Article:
Since the beginning of the 1990s, I have been searching for my own Ultima Thule, my place in the Far North. I was enchanted by the story of the Mother of the Sea and, in 1995, it inspired me to set off for the place where the story originated in Greenland. The lack of haste, the friendliness of the people and the silence of the glaciers compelled me to return to Greenland in 1998, 2002, 2005 and 2006.
These memories take me back to Greenland. When I close my eyes I am in Greenland, and the silence is perfect. Blueish light dances across the snow; the icebergs glow turquoise. The silence is broken by a loud crack. An iceberg splits, creating new, smaller icebergs. There are no roads that I could take to get away. I follow my own paths. There are no trees: I can see the horizon far off in all directions. I am incapable of judging distances. I am not used to seeing this far.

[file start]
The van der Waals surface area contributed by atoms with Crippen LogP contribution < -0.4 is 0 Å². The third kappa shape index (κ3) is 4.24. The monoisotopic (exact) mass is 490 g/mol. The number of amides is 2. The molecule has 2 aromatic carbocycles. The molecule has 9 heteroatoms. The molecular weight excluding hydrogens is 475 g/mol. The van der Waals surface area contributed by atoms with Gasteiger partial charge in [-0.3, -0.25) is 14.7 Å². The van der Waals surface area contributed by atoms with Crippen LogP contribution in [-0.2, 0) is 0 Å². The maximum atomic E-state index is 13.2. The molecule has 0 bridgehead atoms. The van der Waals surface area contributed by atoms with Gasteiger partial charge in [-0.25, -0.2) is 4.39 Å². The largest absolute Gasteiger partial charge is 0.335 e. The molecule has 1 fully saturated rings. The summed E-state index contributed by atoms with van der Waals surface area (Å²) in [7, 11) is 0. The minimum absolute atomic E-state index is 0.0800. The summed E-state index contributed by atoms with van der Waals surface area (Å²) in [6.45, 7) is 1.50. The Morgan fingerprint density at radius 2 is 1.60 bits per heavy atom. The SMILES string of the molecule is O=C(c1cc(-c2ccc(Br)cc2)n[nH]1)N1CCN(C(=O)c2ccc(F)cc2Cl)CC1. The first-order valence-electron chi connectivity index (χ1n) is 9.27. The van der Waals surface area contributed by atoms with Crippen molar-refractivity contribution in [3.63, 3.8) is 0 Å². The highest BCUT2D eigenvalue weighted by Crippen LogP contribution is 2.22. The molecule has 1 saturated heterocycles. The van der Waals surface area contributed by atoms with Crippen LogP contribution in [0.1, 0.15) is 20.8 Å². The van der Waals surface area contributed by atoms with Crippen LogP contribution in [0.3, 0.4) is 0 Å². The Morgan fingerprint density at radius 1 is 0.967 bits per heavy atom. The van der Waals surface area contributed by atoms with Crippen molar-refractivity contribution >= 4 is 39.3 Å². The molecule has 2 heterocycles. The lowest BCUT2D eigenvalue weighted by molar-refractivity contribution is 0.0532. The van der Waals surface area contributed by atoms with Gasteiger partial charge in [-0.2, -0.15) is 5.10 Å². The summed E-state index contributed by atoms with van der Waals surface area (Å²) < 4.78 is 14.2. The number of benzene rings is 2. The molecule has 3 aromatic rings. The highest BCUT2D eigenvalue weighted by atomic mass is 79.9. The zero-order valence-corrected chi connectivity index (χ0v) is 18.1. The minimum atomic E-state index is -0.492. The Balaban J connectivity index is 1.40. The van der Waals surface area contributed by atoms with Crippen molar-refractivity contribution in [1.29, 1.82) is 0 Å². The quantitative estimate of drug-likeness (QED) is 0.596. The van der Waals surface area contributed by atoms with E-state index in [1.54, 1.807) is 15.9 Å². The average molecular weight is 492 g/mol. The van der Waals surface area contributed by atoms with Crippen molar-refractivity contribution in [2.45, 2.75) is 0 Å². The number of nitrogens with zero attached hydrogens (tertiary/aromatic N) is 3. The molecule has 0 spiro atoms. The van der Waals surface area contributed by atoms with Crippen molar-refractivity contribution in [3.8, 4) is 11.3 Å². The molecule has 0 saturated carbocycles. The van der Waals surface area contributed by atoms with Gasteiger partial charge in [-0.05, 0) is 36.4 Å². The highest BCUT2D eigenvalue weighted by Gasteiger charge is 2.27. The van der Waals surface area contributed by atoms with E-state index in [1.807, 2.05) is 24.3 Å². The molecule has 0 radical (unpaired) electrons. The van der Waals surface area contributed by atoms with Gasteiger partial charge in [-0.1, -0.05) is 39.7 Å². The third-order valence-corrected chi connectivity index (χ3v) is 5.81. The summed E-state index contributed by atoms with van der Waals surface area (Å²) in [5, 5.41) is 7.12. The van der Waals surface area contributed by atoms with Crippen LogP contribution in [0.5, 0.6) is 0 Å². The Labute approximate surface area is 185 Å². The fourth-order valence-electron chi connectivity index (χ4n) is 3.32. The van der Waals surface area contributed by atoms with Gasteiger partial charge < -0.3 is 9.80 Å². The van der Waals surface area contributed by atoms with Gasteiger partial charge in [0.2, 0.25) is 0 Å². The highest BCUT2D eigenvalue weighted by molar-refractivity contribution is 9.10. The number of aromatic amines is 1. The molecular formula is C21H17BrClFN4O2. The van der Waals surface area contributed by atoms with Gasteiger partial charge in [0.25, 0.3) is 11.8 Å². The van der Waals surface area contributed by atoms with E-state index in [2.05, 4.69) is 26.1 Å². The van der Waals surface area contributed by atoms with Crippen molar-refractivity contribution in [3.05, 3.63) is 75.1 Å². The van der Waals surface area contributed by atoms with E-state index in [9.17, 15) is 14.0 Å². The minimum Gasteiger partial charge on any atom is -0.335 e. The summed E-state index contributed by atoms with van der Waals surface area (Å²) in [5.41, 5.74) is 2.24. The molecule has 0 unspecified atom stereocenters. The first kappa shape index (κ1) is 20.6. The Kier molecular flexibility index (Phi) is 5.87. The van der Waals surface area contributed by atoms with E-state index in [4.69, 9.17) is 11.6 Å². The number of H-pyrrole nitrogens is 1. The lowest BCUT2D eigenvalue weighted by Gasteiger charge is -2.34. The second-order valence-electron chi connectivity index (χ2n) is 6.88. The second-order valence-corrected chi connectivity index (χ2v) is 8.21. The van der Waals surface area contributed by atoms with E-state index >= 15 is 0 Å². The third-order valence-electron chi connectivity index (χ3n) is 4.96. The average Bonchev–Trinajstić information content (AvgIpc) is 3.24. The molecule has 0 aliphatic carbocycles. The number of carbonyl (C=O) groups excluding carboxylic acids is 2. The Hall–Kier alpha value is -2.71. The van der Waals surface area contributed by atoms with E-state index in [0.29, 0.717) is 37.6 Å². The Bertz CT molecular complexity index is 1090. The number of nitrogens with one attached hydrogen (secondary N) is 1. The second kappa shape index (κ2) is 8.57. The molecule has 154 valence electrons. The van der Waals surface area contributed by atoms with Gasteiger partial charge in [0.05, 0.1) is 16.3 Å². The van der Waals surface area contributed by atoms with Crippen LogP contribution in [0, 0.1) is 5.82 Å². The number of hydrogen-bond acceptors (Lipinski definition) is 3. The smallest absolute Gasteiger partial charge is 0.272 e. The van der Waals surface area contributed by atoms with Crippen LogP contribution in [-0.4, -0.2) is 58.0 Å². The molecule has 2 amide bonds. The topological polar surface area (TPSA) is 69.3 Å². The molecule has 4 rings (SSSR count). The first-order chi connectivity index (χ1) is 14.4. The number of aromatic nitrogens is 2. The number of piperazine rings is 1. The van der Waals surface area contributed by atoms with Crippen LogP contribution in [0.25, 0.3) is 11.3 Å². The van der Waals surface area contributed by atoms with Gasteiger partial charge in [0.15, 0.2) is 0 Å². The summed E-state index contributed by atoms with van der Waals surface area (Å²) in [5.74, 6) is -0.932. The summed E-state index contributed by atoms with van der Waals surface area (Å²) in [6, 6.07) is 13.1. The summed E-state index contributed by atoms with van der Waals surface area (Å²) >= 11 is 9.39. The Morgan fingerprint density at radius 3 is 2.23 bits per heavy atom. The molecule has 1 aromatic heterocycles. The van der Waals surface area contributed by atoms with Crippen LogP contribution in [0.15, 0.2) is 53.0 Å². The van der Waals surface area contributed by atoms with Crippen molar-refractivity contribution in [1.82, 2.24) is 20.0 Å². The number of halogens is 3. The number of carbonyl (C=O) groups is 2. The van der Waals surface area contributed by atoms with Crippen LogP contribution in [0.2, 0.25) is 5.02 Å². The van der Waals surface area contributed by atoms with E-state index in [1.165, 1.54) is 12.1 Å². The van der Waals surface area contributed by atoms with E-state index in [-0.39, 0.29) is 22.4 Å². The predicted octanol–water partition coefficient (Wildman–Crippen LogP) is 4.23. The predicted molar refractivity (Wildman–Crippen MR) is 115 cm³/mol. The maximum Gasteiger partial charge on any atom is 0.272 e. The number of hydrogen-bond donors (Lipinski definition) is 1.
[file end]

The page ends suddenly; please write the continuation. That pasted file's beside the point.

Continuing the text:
Here everything happens immaqa agaqu – maybe tomorrow. And again the next day, they say immaqa agaqu. Polar Eskimos in North Greenland live according to the weather and the seasons. If the weather permits, the men set out to hunt, or families may travel to a neighbouring village to visit relatives – even in the middle of the night. Nobody is in any hurry anywhere. There is as much time to do things as they require. There is also time for other people. They visit each other, play cards, mend hunting gear, sew fur clothes, do beadwork, play the organ or just are. And nor is there any need to talk; you can simply be quiet. During the four-month ‘day’, there is really no need to sleep, since you get a lot of sleep during the four-month ‘night’.
On my first trip to Greenland, I was told I would definitely be coming back. According to a Greenlandic tale, a human being can turn into a qivigtoq, run around the fells, live there, and finally die there. My desire to return to Greenland goes beyond reason. On my third trip there I tried to shake off this madness and leave it wandering in the northern landscapes, like a qivigtoq. I did not succeed.